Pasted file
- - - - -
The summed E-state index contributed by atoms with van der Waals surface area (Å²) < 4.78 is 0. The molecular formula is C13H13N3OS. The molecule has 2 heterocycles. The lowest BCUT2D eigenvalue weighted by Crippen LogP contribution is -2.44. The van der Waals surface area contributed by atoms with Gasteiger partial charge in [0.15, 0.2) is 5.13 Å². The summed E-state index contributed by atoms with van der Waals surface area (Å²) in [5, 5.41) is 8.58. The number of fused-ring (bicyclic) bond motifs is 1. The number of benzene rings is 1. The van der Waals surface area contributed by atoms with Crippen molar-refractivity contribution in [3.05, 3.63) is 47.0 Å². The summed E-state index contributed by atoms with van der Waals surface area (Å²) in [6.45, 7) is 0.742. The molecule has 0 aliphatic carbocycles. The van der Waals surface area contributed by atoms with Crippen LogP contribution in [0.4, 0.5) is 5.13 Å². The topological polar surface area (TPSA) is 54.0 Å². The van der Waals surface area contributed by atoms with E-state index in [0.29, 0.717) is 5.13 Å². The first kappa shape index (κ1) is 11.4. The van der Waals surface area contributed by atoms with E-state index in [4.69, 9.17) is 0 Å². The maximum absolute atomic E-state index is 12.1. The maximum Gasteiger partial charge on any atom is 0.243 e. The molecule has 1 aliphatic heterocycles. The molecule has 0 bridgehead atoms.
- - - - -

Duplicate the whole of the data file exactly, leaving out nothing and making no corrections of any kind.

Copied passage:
The summed E-state index contributed by atoms with van der Waals surface area (Å²) < 4.78 is 0. The molecular formula is C13H13N3OS. The molecule has 2 heterocycles. The lowest BCUT2D eigenvalue weighted by Crippen LogP contribution is -2.44. The van der Waals surface area contributed by atoms with Gasteiger partial charge in [0.15, 0.2) is 5.13 Å². The summed E-state index contributed by atoms with van der Waals surface area (Å²) in [5, 5.41) is 8.58. The number of fused-ring (bicyclic) bond motifs is 1. The number of benzene rings is 1. The van der Waals surface area contributed by atoms with Crippen molar-refractivity contribution in [3.05, 3.63) is 47.0 Å². The summed E-state index contributed by atoms with van der Waals surface area (Å²) in [6.45, 7) is 0.742. The molecule has 0 aliphatic carbocycles. The van der Waals surface area contributed by atoms with Crippen LogP contribution in [0.4, 0.5) is 5.13 Å². The topological polar surface area (TPSA) is 54.0 Å². The van der Waals surface area contributed by atoms with E-state index in [0.29, 0.717) is 5.13 Å². The first kappa shape index (κ1) is 11.4. The van der Waals surface area contributed by atoms with E-state index in [4.69, 9.17) is 0 Å². The maximum absolute atomic E-state index is 12.1. The maximum Gasteiger partial charge on any atom is 0.243 e. The molecule has 1 aliphatic heterocycles. The molecule has 0 bridgehead atoms.